Wednesday, September 10, 2014

Fresh Faces, Fresh Ideas

Newly appointed supervisors tend to change things, if only to show that they have some fresh ideas that will justify their elevation to the loftier position. They may have come in with ideas percolating, or they may have come in with a notion that they have to leave their stamp on their department.

Spinebreakers suffers a quiet and slow death
With the merger of Penguin and Random House, you can imagine how very many employees were thrilled to bits to be given new posts where they could at last unleash their brilliance. Their job is to boost the bottom line of the Random Penguin House, and their ideas for innovation or strategy are at last being given free rein. Change away, they are told, do what you think needs doing so that PRH thrives. And justifies the expense of the merger, by the way.

Where to cut costs, then, to please the overlords? Someone in the merged PRH entity took a look at the online teen-oriented writing site Spinebreakers and decided that it could go. It's all about return on investment, and if the investment doesn't return as needed, it must be killed off.

The point of the website, which was the brainstorm of some other creative type prior to the merger, was intended to interest teens in writing. On the heels of the Harry Potter craze, it was discovered that kids could actually like reading, and once hooked on reading, they became teens who read and who pushed sales of serial novels like THE HUNGER GAMES. Publishers like blockbuster books and that takes buzz, which requires readers talking to each other and aren't all the kids today virtually speaking via forums on websites like Spinebreakers?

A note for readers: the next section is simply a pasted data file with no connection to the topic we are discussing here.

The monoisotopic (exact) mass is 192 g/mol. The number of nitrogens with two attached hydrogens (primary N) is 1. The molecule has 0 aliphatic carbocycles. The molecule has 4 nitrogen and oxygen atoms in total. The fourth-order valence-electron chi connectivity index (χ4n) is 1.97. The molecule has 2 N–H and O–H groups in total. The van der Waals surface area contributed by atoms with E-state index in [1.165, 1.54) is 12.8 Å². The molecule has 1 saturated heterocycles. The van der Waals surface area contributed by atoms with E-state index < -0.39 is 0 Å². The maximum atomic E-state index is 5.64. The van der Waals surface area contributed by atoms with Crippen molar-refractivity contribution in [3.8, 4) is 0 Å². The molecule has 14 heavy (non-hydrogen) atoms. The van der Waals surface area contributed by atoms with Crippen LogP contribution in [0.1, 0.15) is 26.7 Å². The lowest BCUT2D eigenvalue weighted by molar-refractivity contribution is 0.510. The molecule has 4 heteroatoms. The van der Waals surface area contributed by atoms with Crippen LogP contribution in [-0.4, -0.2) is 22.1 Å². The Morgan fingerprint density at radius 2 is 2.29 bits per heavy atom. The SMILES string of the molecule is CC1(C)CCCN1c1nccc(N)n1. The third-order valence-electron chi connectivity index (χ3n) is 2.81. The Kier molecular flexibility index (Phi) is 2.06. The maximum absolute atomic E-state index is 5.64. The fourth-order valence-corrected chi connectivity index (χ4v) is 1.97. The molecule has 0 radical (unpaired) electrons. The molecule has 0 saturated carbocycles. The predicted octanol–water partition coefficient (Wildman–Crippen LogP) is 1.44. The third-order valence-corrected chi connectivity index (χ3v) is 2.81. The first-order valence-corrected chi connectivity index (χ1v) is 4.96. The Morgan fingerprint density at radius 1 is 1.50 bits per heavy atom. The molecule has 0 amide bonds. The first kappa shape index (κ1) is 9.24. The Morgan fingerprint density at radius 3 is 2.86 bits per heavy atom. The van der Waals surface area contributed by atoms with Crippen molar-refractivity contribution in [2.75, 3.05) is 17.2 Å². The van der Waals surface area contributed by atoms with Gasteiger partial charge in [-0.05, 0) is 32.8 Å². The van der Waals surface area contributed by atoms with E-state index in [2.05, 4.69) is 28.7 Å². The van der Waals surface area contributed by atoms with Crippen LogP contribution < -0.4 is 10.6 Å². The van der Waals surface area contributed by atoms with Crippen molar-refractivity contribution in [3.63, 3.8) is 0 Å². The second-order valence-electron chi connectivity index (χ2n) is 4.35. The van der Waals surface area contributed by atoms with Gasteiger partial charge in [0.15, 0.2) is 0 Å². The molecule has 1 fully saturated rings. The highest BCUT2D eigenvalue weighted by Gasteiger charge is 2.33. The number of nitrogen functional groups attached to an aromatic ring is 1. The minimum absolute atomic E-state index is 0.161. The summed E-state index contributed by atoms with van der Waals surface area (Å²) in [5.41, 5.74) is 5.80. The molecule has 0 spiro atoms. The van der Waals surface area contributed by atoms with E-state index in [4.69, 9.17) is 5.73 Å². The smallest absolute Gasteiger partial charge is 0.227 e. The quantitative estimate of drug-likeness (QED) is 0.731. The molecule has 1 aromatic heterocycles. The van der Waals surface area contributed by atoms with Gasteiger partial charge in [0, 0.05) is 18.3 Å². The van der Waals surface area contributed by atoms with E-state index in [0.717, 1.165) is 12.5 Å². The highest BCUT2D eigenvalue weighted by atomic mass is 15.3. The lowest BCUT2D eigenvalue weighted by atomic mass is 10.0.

The person who was in charge of Spinebreakers lost their power after the merger, and the new suit took a look at statistics before decreeing the death of Spinebreakers. Not doing enough of what needed doing to fuel sales of YA titles. The time for change has come.

The new suit has a better idea, one that will do more for PRH than Spinebreakers did for Penguin. Maybe the new chief felt that Spinebreakers was too Britain-centric and it would be better to have something based in the States. Someone says they talked to young people to see what those young people really want, and so Spinebreakers has to change to meet the advice of a focus group, and if that focus group was largely American, you can expect that they'd have different opinions than their British equivalents.

Something else will replace Spinebreakers, something that the people putting it together will see as radically different, much improved and more effective than the old system. It will be up to the end users, the teens being targeted, to make that final assessment. If too many of them voice complaints about how the old way was better, there might be a tweak here or there, but there will never be a return to Spinebreakers as it currently exists (until the end of September when it will go dark).

The teen writing website is being given a long and slow death, to give users time to retrieve the writing they posted before it is gone forever.

Will they come back? Or have the current users outgrown the site? PRH may be trying to snag a fresh crop of young minds with a site purporting to be absolutely brand new, the latest trend in sharing your angsty prose. It might not be all that new, but if you've never seen something before, it's brand new to you, right?

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